by Scout, Ph.D. Director, Network for LGBT Health Equity At The Fenway Institute
Asking Officials How We Get Inclusion in Local CTG Awards
Flashback to American Public Health Association (APHA) conference a few months back. This event pulls together 13,000 public healthians from every walk of life. They had a session there where they were announcing the Leading Health Indicators for HP2020. Assistant Secretary for Health Dr. Howard Koh was there, as were several other leaders in the health and racial and ethnic minority communities. Moderating the session was Dr. Benjamin, the well respected President of the APHA.
You know what we do, when they open it for questions, we’re early in the line, asking about disparities and LGBT inclusion particularly.
This time I asked about this $100M of new Community Transformation Grant (CTG) money that’s just been awarded locally. As you know, we’ve been working on this lots and LGBT inclusion in these new awards wasn’t just optional, the way the CDC guidance was written, it was downright difficult for states to justify. To put out $100M of new local funds for tobacco, exercise, nutrition and not even target our communities is a huge loss. Even more worrisome are signs some states aren’t even reaching out to their existing racial and ethnic disparity infrastructure.
How? Demand Partnership
So, that was what my question was about this time, see full transcript below. Importantly, Dr. Benjamin was really clear and almost strident; local advocates need to demand partnering with local CTG grantees. We will too often be left out until we speak up and demand to be included.
So the question is, will we?
In Their Own Words; The Transcript
APHA PRESIDENT BENJAMIN: Thank you. Next question?
SCOUT: Hi. My name is Dr. Scout and I’m from the Network for Lesbian, Gay, Bisexual, Transgender Health Equity. I love that we’re using social media so much as I’m trying to livetweet this event, which definitely bends your brain.
I did my dissertation on social determinants of transgender health. I love that social determinants are in there.
But my question would be you know something? I do a lot of work with community groups. I’ve been working for many years with a set of health disparity networks in Minnesota that are doing health and wellness disparity work around the Southeast Asian populations, Latino populations, African American and African populations, and lesbian/gay/bisexual/transgender population.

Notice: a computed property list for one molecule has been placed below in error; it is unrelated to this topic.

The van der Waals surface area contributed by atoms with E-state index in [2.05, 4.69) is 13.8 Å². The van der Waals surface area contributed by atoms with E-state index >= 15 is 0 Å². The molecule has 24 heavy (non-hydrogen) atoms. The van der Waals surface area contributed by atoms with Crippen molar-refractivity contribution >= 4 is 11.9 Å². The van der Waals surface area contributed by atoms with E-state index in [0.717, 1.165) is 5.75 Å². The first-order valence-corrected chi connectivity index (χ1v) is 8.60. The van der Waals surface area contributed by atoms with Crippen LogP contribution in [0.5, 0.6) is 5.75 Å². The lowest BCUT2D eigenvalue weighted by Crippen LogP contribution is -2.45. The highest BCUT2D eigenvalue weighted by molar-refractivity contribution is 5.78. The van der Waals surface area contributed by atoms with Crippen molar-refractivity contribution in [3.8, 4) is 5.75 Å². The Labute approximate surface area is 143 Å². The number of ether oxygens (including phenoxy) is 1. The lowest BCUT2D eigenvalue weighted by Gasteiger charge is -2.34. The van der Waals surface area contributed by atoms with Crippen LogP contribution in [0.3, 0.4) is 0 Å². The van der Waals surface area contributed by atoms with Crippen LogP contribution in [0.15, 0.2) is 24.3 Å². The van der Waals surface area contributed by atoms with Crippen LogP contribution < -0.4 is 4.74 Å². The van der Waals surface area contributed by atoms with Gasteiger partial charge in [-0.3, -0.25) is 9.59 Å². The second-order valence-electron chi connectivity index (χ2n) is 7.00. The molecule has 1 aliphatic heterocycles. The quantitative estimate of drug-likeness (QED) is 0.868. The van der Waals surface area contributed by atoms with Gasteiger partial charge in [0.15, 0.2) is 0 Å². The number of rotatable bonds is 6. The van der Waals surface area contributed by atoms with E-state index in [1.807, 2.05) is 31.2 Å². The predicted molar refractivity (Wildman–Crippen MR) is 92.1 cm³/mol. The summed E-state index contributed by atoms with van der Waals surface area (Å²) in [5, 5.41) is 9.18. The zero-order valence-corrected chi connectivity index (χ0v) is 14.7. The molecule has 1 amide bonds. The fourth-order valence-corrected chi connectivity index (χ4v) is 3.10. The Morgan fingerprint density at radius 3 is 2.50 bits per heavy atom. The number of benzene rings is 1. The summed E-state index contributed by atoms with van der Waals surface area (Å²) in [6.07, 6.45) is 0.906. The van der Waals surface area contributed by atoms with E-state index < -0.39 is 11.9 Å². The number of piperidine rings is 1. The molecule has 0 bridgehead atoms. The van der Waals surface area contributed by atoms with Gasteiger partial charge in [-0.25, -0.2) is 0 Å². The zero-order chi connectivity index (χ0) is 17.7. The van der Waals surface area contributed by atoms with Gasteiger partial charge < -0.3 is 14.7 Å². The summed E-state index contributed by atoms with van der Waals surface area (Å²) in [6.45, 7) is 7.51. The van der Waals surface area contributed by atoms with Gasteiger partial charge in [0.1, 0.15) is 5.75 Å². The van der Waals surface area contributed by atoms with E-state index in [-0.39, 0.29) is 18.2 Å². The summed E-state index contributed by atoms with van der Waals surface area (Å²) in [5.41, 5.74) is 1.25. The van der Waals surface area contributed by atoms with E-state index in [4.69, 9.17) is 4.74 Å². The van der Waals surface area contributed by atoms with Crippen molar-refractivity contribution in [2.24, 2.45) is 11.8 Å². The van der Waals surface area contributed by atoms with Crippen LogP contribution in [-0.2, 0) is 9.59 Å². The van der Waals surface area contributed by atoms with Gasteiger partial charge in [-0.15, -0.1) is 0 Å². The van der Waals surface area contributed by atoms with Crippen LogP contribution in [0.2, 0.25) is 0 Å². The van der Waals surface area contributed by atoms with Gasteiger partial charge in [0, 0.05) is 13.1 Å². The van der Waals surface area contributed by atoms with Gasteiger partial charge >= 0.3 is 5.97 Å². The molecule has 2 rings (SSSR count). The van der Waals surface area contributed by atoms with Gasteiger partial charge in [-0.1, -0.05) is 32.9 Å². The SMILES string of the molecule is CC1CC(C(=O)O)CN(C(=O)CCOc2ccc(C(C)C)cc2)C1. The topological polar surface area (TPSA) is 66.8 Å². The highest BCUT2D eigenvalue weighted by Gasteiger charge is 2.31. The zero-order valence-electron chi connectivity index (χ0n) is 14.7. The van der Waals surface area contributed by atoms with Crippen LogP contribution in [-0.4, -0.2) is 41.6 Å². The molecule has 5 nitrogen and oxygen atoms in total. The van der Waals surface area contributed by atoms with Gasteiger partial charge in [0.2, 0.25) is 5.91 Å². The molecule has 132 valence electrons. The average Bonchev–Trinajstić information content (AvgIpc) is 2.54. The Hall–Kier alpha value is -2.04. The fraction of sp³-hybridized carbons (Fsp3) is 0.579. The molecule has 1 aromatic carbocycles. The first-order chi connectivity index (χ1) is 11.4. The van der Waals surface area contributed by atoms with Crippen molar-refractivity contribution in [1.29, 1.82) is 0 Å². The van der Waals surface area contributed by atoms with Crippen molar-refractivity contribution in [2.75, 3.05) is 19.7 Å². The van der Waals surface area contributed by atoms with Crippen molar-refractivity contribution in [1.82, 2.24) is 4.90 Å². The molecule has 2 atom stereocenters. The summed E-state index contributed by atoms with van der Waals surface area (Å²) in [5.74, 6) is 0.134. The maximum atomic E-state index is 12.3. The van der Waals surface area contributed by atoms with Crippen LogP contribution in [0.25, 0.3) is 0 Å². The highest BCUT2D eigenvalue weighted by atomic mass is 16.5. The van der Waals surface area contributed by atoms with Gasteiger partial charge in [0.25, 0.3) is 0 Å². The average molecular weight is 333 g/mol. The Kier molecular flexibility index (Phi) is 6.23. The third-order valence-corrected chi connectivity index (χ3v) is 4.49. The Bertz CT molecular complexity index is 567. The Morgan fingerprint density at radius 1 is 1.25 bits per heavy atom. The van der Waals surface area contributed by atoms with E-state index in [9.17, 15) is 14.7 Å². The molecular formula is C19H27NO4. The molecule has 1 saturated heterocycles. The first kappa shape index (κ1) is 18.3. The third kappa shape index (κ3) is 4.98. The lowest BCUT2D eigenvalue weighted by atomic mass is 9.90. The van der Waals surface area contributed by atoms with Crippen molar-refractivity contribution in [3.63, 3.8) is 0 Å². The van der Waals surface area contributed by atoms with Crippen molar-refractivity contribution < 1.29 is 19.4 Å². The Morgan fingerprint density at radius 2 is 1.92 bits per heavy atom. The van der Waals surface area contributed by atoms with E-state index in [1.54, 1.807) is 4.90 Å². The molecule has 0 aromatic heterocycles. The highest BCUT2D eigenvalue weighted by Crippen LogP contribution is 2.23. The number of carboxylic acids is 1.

It was dispiriting to see millions of dollars come into Minnesota under Communities Putting Prevention to Work and not see overlap with those existing health disparity networks.
We worked hard that the Community Transformation Grants. Had an RFA that said please do more work with your existing disparity populations and your disparity action plans. And it was even more dispiriting to see that they got almost $5 million in the state of Minnesota and they still haven’t even reached out to the existing disparity networks.
So my question I guess and it’s probably for you, Dr. Koh, what are we thinking around plans not just to ask for disparity inclusion for all populations, but to actually monitor and ensure that it happens as we run these huge sets of new funds out across the country? Thank you.
ASSISTANT SECRETARY KOH: Well, Scout, it’s good to see you again. You always ask me the good questions. [LAUGHTER] We have a commitment to ending disparities that I think is greater now than ever before.
And when we talk about disparities we discuss them not just with respect to race and ethnicity, but also sexual orientation and gender identity and geography and level of disability and many, many other dimensions.
We do have a dedicated action plan on reducing disparities that was unveiled some six months ago. In fact, the next session I’m speaking at in an hour is on achieving health equity.
That is perhaps the most comprehensive plan to reduce disparity that ever unveiled by the department. And also reflects the growing commitment across the country to truly make the vision of health equity come alive.
So we also have committed to monitoring progress very, very carefully. And our assistant secretary for planning and evaluation, Sherry Glied, is a valuable co-partner and leader. And her whole office is helping monitor outcomes.
This is where using the healthy people data, the leading health indicator data, implementing the national prevention strategy, and using the power of Dr. Glied’s office is going to help us track these outcomes over the future.
Your challenges that you described about the disconnects in various states is reality speaking, so thank you. Please do not give up because I think we are in a new dimension right now with public health, a true paradigm shift with respect to social determinants. And this is our opportunity to make it happen.
APHA PRESIDENT BENJAMIN: And let me add. I think that’s a perpetual problem and we really, and that’s on us. I’m not sure it’s on them. I think it’s on us and the community to demand that we partner.
We talk about partnerships and collaborations all the time. And then we fail to collaborate and partner. So I think we’ve got to go back to our communities and demand that we do it. Just like in the early days of the HIV/AIDS epidemic.
We’ve got to demand it. We’ve got to require it. We’ve got to talk to our local policy makers. You know, beat up on us local officials. You know, I always hated that when I was a health officer.
But the truth of the matter is unless us and those of us at APHA and others demand that that happen, it’s not going to happen locally. All that kind of control is local at the end of the day.
So let’s certainly try to do that. I know that we’re obviously eager to work in all the communities and make that happen.